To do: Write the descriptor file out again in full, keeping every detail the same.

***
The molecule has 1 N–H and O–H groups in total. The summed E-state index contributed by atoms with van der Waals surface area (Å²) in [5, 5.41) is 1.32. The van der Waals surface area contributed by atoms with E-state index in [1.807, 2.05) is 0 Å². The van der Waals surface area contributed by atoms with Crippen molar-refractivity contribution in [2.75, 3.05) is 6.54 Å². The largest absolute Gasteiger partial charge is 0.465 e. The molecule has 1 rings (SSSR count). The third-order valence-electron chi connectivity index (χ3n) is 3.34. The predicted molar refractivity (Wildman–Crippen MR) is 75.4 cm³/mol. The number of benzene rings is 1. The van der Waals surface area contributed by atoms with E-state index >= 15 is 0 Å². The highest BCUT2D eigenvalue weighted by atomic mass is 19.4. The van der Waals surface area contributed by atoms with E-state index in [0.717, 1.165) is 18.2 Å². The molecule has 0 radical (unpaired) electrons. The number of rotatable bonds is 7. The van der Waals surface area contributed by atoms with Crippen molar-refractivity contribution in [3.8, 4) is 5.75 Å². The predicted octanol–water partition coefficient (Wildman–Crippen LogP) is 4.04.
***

The molecule has 1 N–H and O–H groups in total. The summed E-state index contributed by atoms with van der Waals surface area (Å²) in [5, 5.41) is 1.32. The van der Waals surface area contributed by atoms with E-state index in [1.807, 2.05) is 0 Å². The van der Waals surface area contributed by atoms with Crippen molar-refractivity contribution in [2.75, 3.05) is 6.54 Å². The largest absolute Gasteiger partial charge is 0.465 e. The molecule has 1 rings (SSSR count). The third-order valence-electron chi connectivity index (χ3n) is 3.34. The predicted molar refractivity (Wildman–Crippen MR) is 75.4 cm³/mol. The number of benzene rings is 1. The van der Waals surface area contributed by atoms with E-state index >= 15 is 0 Å². The highest BCUT2D eigenvalue weighted by atomic mass is 19.4. The van der Waals surface area contributed by atoms with E-state index in [0.717, 1.165) is 18.2 Å². The molecule has 0 radical (unpaired) electrons. The number of rotatable bonds is 7. The van der Waals surface area contributed by atoms with Crippen molar-refractivity contribution in [3.8, 4) is 5.75 Å². The predicted octanol–water partition coefficient (Wildman–Crippen LogP) is 4.04.